## Book of the Week: Mathematickles!

Every Monday, I highlight a book from our school bookroom along with lesson plan suggestions. I hope you find this useful, and please leave a comment with any suggestions or additions!

Mathematickles!, by Betsy Franco

I feel like I’ve already written a post about this book, but I can’t seem to find a draft anywhere, so I’ll start again.

Poet Betsy Franco has recently received attention for her duo of domesticated animal books. A Curious Collection of Cats received some Caldecott buzz after it was published, and of course you know I’m cat biased, but I didn’t think A Dazzling Display of Dogs was quite as good as a followup.

Anyway, back to Mathematickles. As usual, there are plenty of great math lessons available that tie into this book. For example, you should definitely do this lesson. It has the added benefit of relating math to the seasons, and I plan to use this book to reinforce inverse operations for multiplication/division and solving for a missing addend.

There is a CAFE menu included with this mentor text, and I’ve highlighted these as suggested lessons:

Comprehension

• Recognize literary elements (figurative language). The book’s equations sometimes work due to literal language (like 1/2w = v = flying geese) and sometimes due to figurative language (such as raindrops x leaves = pearls on green plates). Due to the limited text in the book, it’d be pretty easy to copy several (dare I say all?) the poems an have students sort for the two elements.

Expand Vocabulary

• Use dictionaries, thesauruses and glossaries as tools. If some of the math terms or symbols are unfamiliar, students can use the glossaries in the back of their math textbooks. There are plenty of terms also available at the online dictionary MathWords.

• Read the whole time. As mentioned, this book doesn’t have very much text. So how can students make sure they’re reading the entire time, especially if they have lower-level books with limited words on each page? Brainstorm student ideas and post them in the room.

Please add any lessons or supplemental materials to the book bag so future teachers can utilize your good thinking!

Comments and constructive feedback are always welcomed. Please let me know if these lessons were useful in your class!

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## Common Core Standards

Washington state has officially adopted National Common Core Standards. They won’t go into effect (read: they won’t be used on standardized tests) until 2013-2014, but I wanted to let you know to keep you posted. The good news is that Washington’s state standards are really very close to these national standards, so our curriculum shouldn’t change too much.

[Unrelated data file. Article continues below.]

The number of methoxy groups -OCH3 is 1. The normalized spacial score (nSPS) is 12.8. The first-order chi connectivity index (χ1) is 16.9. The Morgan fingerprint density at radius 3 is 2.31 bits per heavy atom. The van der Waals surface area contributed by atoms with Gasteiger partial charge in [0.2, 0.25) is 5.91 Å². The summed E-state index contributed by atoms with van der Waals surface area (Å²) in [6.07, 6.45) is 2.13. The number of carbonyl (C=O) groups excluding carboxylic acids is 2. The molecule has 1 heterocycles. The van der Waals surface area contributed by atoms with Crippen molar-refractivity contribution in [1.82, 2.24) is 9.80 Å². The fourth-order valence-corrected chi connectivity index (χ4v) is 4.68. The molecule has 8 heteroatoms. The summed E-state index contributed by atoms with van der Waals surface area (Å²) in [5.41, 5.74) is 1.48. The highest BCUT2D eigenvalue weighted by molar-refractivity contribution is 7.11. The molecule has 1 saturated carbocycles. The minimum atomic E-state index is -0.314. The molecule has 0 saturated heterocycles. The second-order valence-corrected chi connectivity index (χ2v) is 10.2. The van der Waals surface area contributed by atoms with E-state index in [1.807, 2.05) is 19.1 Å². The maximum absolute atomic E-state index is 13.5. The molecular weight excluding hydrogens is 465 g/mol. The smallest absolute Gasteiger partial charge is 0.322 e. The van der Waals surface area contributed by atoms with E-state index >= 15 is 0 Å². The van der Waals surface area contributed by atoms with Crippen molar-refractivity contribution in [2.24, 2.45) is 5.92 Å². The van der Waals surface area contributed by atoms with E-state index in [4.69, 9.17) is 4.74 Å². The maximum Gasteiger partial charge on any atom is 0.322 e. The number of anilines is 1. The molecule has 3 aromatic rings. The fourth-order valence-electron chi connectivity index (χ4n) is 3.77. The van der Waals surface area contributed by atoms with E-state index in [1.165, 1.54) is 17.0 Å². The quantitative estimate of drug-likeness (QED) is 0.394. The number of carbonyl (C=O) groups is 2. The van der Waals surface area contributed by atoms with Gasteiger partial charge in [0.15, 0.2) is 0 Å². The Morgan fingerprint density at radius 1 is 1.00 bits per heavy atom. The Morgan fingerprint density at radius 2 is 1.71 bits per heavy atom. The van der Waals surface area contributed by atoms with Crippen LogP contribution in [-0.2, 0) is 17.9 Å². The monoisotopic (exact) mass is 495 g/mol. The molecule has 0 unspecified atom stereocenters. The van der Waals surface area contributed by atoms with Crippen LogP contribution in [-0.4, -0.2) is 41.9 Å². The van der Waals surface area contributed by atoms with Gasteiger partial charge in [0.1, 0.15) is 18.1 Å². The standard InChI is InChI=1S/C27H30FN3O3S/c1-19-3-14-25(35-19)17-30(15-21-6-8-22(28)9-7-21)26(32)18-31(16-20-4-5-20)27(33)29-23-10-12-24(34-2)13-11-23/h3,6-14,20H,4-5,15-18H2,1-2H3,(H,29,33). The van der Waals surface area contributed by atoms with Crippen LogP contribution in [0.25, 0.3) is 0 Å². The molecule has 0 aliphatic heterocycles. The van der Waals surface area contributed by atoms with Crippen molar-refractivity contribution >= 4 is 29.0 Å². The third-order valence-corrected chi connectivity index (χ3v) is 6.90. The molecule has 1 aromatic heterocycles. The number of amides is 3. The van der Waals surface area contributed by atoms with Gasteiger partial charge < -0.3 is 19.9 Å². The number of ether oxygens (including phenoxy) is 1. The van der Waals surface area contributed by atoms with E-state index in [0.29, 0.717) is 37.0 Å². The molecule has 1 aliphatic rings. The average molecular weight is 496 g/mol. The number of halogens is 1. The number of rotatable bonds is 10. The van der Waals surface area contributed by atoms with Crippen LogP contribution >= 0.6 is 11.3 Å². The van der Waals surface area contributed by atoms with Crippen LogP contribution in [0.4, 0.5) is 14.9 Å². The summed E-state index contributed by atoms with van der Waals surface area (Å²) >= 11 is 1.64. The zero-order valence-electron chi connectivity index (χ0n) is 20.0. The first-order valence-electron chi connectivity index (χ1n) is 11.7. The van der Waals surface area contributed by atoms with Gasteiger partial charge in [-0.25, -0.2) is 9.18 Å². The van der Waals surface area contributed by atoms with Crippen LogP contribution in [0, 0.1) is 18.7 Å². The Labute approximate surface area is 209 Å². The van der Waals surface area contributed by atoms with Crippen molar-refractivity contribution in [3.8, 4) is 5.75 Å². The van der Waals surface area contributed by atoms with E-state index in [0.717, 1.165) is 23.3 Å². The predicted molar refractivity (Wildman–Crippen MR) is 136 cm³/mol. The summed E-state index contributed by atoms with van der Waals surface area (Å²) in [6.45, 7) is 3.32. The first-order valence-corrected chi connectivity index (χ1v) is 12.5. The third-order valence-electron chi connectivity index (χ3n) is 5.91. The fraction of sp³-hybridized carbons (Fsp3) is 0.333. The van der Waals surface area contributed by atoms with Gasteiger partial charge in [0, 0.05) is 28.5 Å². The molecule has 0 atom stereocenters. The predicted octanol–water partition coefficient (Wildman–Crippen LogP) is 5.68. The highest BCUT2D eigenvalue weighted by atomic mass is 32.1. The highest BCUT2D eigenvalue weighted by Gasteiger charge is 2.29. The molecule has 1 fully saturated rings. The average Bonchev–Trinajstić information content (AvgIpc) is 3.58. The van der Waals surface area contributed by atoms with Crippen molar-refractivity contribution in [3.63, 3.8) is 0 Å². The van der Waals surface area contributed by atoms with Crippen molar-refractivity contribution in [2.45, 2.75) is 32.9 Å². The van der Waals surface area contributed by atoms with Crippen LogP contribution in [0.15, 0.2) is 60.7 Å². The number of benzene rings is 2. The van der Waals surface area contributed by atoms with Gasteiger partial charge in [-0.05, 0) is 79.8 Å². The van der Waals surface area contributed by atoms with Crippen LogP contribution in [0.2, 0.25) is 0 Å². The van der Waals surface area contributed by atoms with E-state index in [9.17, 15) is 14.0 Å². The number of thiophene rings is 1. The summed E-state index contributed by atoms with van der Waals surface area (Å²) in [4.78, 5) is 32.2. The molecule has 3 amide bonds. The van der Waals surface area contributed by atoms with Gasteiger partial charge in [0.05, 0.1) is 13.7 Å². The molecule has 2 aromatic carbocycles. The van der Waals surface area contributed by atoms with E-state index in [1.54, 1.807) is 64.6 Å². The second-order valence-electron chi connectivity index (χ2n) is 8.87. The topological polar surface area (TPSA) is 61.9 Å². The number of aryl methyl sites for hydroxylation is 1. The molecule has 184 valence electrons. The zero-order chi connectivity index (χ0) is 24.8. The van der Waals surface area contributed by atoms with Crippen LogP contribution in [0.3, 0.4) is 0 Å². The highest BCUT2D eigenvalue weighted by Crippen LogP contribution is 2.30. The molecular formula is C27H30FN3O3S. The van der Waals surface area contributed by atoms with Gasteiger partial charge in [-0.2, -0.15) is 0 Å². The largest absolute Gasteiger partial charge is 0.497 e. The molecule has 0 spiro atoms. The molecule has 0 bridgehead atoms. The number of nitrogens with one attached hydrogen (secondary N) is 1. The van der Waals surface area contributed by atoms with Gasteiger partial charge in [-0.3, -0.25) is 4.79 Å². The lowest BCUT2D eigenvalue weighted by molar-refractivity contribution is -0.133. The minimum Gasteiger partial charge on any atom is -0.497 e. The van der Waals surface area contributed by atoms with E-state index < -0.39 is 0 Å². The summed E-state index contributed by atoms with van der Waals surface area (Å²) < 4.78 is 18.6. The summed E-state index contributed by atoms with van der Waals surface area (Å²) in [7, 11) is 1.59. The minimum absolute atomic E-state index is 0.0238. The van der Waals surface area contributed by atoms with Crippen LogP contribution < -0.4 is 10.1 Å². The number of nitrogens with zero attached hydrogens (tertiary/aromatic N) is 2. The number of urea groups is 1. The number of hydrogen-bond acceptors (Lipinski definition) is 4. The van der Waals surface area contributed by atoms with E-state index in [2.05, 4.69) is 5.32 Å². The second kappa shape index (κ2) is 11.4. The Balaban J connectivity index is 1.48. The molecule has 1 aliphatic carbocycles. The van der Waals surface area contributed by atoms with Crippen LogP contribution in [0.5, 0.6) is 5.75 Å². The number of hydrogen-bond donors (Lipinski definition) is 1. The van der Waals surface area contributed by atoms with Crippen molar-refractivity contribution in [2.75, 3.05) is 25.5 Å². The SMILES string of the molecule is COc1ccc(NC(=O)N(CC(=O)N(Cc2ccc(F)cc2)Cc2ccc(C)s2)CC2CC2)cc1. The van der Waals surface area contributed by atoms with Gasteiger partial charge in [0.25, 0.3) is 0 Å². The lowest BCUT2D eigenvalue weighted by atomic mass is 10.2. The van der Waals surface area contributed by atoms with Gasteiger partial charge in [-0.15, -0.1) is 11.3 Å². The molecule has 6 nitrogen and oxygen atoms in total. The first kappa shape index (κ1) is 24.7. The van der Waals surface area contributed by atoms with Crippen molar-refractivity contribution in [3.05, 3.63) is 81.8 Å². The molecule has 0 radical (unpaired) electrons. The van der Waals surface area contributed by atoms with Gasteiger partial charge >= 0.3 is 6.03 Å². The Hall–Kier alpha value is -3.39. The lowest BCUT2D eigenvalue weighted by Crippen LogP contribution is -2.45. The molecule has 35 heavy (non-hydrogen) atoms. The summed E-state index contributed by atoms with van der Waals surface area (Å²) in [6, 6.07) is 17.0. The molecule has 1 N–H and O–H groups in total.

You can read the press release here.

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## New OK Go video!

Pretty much every single OK Go video has made it into our classroom in some way or another, whether we’re talking about Speed Stacks…

Rube Goldberg machines…

And now I can see this video being used for (among other things) discussions of lateral and radial symmetry! Amazing!

See, I did!

The one thing I *can’t* seem to do is figure out how to imbed video on my shiny new website. Help?

## Wildwood Math Bonanza Paperwork

I’ve noticed that quite a few people are running searches for “Mrs. Chan” and “math competition permission slips.” So I’ve decided to upload the paperwork for THIS FRIDAY’S MIDDLEMENTARY SPRING MATH BONANZA held at Wildwood.

We can’t wait to see you there! If you have any other questions, please contact Mrs. Chan or me (Ms. Houghton!) at (253) 945-4400.

Competition Flyer

Event Schedule

Student Permission Slip (You will need to fill out one piece of separate paperwork through your building for the field trip to Wildwood. It DOES count as a field trip, even if students are transported by private auto.)

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## Elephants and Mice

Yesterday, as we were talking about the customary units used to measure weight and mass (ounces, pounds, and tons), a student wondered if elephants really were afraid of mice. I defer to the Mythbusters on this one!

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## So, You Want to Start a Math Team: Planning Ahead

Read other entries in this series here:

Part 1: Thinking it Through

After much soul-searching and schedule-finagling, you’ve decided that a math team is in your future. Huzzah! Before you start bringing in the students, you’ll want to make sure you’re fast friends with your school’s office manager, who is usually in charge of updating the school’s event calendar. This will save you a ton of time because the front office will be able to field many parent questions without needing to contact you personally. I’ve laid out a plan of attack aligned with the school year so you don’t feel like everything needs to be done at once.

When should I start my math team?

You can start your team at any time during the year, but it helps if you start it after a schoolwide event like a concert or an open house. That way, you can have a math team sign up table where you can answer family questions and promote your awesome program!

School Year Guide to Math Team
This plan assumes you will start your math team meetings in mid-September. It can be modified to suit your needs. This plan also assumes your school is in Western Washington, and includes local and regional math competitions.

July / August

• Reserve the classroom space for your team. Fill out necessary site paperwork.
• Print up and fill out activity permission forms. You might want to add additional information to the standard permission slip — we add teacher’s name, grade, and e-mail address. When we had bus transportation available, we asked if students were bussers.
• Give your school’s office manager a tentative calendar for math team meetings and events. If you don’t know the specific date of a competition, for example, make sure the event says “tentative weekend for Snowball Math Jam” or something similar.